Utkranti, Utkrānti, Utkramti: 14 definitions


Utkranti means something in Buddhism, Pali, Hinduism, Sanskrit, Marathi, Hindi. If you want to know the exact meaning, history, etymology or English translation of this term then check out the descriptions on this page. Add your comment or reference to a book if you want to contribute to this summary article.

In Hinduism

Shaivism (Shaiva philosophy)

Source: Wisdom Library: Kubjikāmata-tantra

Utkrānti (उत्क्रान्ति) is a ritual by which a yogin may choose to take leave of mundane existence, according to the Kubjikāmata-tantra.

Source: academia.edu: Chapter Nineteen of the Kakṣapuṭatantra

Utkrānti (उत्क्रान्ति) is another name for Utkramana, or the “yoga of dying” according to Tantric texts such as the Kubjikāmatatantra and Saṃvarodayatantra.—When a practitioner realizes that his death is approaching through signs of death, the second option that he can take is to prepare for death. Utkramaṇa or Utkrānti is well known in Tantric texts as the yoga for preparing for death.

Source: academia.edu: The Yoga of the Mālinīvijayottaratantra

Utkrānti (उत्क्रान्ति) refers to the “yogic suicide” and is dealt with in the Yogapāda section of the Mālinīvijayottara’s, which is concerned with the conquest of the levels of reality (tattvajaya).

Shaivism book cover
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Shaiva (शैव, śaiva) or Shaivism (śaivism) represents a tradition of Hinduism worshiping Shiva as the supreme being. Closely related to Shaktism, Shaiva literature includes a range of scriptures, including Tantras, while the root of this tradition may be traced back to the ancient Vedas.

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In Buddhism

Tibetan Buddhism (Vajrayana or tantric Buddhism)

Source: WikiPedia: Vajrayana

Utkrānti (उत्क्रान्ति) [or Saṃkrānti] (Tibetan: འཕོ་བ་, phowa, Wylie: pho ba ) refers to the “Yoga of the transference of consciousness to a pure Buddha-field” and represents one of Nāropa’s Six Dharmas (ṣaḍdharma) in Tibetan Buddhist Tantric practices .—Phowa may be described as “transference of consciousness at the time of death”, “mindstream transference”, “the practice of conscious dying”, or “enlightenment without meditation”. In Tibetan Buddhism phowa is one of the Six Yogas of Naropa and also appears in many other lineages and systems of teaching. [...] Lama Thubten Yeshe taught on the subject of phowa that “We have to choose the right time to transfer our consciousness; we’re not allowed to do it at the wrong time because that becomes suicide”.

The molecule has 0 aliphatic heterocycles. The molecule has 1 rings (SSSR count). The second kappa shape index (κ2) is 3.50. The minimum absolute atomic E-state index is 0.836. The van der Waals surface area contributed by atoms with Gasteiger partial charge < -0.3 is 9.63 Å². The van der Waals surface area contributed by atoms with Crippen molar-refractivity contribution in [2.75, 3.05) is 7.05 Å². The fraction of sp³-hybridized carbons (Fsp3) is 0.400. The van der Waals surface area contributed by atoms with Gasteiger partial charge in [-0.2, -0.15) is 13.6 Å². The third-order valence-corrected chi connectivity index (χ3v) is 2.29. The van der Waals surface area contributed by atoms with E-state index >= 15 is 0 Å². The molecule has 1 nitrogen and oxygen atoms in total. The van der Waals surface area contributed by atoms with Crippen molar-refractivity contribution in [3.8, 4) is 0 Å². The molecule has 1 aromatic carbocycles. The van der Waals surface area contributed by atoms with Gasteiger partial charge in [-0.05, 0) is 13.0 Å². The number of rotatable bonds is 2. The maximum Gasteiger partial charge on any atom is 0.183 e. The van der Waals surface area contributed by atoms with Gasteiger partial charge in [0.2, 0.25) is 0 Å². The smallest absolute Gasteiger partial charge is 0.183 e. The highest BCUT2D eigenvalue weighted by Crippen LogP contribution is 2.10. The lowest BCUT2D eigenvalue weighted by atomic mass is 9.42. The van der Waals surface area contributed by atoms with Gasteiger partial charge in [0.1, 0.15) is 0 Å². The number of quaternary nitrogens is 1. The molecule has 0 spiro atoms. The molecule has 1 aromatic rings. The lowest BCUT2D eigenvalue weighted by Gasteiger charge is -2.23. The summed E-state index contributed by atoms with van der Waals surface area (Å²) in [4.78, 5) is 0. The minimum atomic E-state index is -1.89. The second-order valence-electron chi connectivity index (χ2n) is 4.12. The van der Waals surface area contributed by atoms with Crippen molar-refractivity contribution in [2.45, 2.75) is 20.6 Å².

Source: Brill: Śaivism and the Tantric Traditions (tantric Buddhism)

Utkrānti (उत्क्रान्ति) refers to the “intentional death of a Yogin”, according to commentaries on the Guhyasamājatantra.—The visualisation taught in verses 12-13 of the Mṛtasugatiniyojana is a modification of the mṛtasaṃjīvana practice elaborated in commentaries on the Guhyasamājatantra, which are classified as works of Jñānapāda school in the Tibetan canon. The utkrānti (intentional death of a yogin) is applied to the visualisations taught in verses 14-16.

Source: OSU Press: Cakrasamvara Samadhi

Utkrānti (उत्क्रान्ति) or Utkrāntiyoga (in Tibetan: Phowa) refers to “death (yoga)”, according to the Anuttarayoga Tantra divisions of Mahāyāna-Vajrayāna Buddhism, according to Buddhist teachings followed by the Newah in Nepal, Kathmandu Valley (whose roots can be traced to the Licchavi period, 300-879 CE).—What makes Anuttara Yoga unique is the nature of the deities visualized, wrathful and erotic, and the level of sophistication of the meditative practices which include caṇḍalī-yoga, "yogic heat", known as "Tummo" in Tibetan, which are breathing exercises using kuṇḍalinīyoga for generating internal heat originating from the pelvic bowl, utkrānti-yoga, "death yoga", known as "Phowa" in Tibetan, which is transference of consciousness at the time of death, and śmāśāna-yoga, "cremation ground yoga", meditations and ritual magic performed in cremation grounds.